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home : news : news   May 27, 2016

1/19/2014 9:14:00 AM
Train strikes tractor near Princeton depot

NewsTribune photo/ScottAndersonA radio call for help is made by BNSF train workers at the depot in downtown Princeton. A westbound freight train struck a small tractor west of Route 26 near the depot.
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NewsTribune photo/ScottAnderson
A radio call for help is made by BNSF train workers at the depot in downtown Princeton. A westbound freight train struck a small tractor west of Route 26 near the depot.

Craig Sterrett
News Editor

PRINCETON — A freight train struck a small tractor that was being used for plowing snow Sunday morning at the Princeton depot, damaging the city-owned tractor but injuring no one.

After the train struck an attachment on the tractor just before 8 a.m. Sunday, the city of Princeton worked with Amtrak to set up impromptu locations for loading and unloading of two passenger trains while the depot was occupied by the stopped freight train and BNSF Railroad investigators.

“The railroad has to have their officials involved in it and the train has to stop and everything has to be investigated before it can continue,” Princeton city clerk Pete Nelson said at 12:10 p.m. Sunday. “The train is just pulling out of the station after about 4 hours and 20 minutes.”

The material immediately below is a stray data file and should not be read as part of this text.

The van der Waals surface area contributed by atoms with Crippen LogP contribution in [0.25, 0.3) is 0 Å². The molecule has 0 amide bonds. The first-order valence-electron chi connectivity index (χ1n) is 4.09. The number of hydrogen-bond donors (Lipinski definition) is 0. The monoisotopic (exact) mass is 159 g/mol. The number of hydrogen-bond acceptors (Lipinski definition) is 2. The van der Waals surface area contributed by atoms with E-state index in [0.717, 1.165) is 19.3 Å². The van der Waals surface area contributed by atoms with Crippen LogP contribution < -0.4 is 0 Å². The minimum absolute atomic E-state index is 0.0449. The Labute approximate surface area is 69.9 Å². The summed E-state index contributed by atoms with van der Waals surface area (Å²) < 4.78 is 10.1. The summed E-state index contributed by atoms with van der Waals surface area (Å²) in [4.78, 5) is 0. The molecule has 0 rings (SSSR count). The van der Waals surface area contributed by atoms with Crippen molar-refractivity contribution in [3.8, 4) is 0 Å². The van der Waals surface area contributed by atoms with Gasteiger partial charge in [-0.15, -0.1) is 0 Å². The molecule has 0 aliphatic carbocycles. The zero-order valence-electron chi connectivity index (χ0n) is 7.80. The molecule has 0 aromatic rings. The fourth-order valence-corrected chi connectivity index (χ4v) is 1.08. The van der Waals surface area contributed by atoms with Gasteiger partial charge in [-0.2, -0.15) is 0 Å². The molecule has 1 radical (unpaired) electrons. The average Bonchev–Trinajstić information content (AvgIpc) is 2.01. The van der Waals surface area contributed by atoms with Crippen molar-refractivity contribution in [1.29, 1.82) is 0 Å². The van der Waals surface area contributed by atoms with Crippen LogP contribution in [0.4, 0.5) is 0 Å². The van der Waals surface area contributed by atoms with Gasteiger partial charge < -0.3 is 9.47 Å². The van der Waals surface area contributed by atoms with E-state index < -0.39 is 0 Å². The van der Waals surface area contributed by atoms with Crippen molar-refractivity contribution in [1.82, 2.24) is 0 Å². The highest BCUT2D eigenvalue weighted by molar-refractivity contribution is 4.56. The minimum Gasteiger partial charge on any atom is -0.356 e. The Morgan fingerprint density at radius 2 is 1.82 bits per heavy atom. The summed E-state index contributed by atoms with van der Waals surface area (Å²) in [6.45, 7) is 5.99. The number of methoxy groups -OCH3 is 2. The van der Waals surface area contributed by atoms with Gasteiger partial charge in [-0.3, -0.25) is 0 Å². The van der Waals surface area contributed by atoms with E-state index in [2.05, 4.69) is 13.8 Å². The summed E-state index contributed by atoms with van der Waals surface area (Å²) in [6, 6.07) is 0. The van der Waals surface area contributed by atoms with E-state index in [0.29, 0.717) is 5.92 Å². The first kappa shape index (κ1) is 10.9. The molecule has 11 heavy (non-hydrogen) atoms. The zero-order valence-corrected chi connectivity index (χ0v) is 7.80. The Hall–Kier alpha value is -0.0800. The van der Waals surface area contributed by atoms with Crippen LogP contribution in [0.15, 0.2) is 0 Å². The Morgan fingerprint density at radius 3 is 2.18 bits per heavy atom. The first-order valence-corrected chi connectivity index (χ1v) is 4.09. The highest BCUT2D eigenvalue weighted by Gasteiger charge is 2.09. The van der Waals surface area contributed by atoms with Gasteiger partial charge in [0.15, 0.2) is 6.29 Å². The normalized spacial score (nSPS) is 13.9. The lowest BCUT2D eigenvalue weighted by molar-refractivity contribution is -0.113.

He said the incident affected schedules of two Amtrak trains traveling between Chicago and Quincy. However, Amtrak allowed for 15 passengers who were heading to Chicago to get on an eastbound train a couple of miles to the west at Epperson Road, and passengers from a westbound train were allowed to disembark a few blocks to the east at North Euclid Avenue. It was not immediately known if Amtrak’s coast-to-coast trains would be thrown off schedule.

Bureau Putnam Area Rural Transit vans gave passengers rides to and from the depot.

Princeton Fire Department reported the engineers and the tractor driver all refused treatment. Nelson confirmed no one was injured. The railroad put a new crew on its freight train before it continued west.

“We’re just very thankful things were not much more serious … We’re glad we were able to accommodate people. Everybody was patient,” Nelson said.

It was the second time this month that the city of Princeton has helped Amtrak deal with a schedule problem. When two trains carrying about 400 passengers got stuck snow massive snowdrifts in northeastern Bureau County, making national news, the city helped passengers as buses were brought in to help them get on buses and continue on their way.

It was the second train versus vehicle collision in a week in Bureau County. Last week, a Bureau County woman was charged after her car was struck at a crossing in Sheffield.

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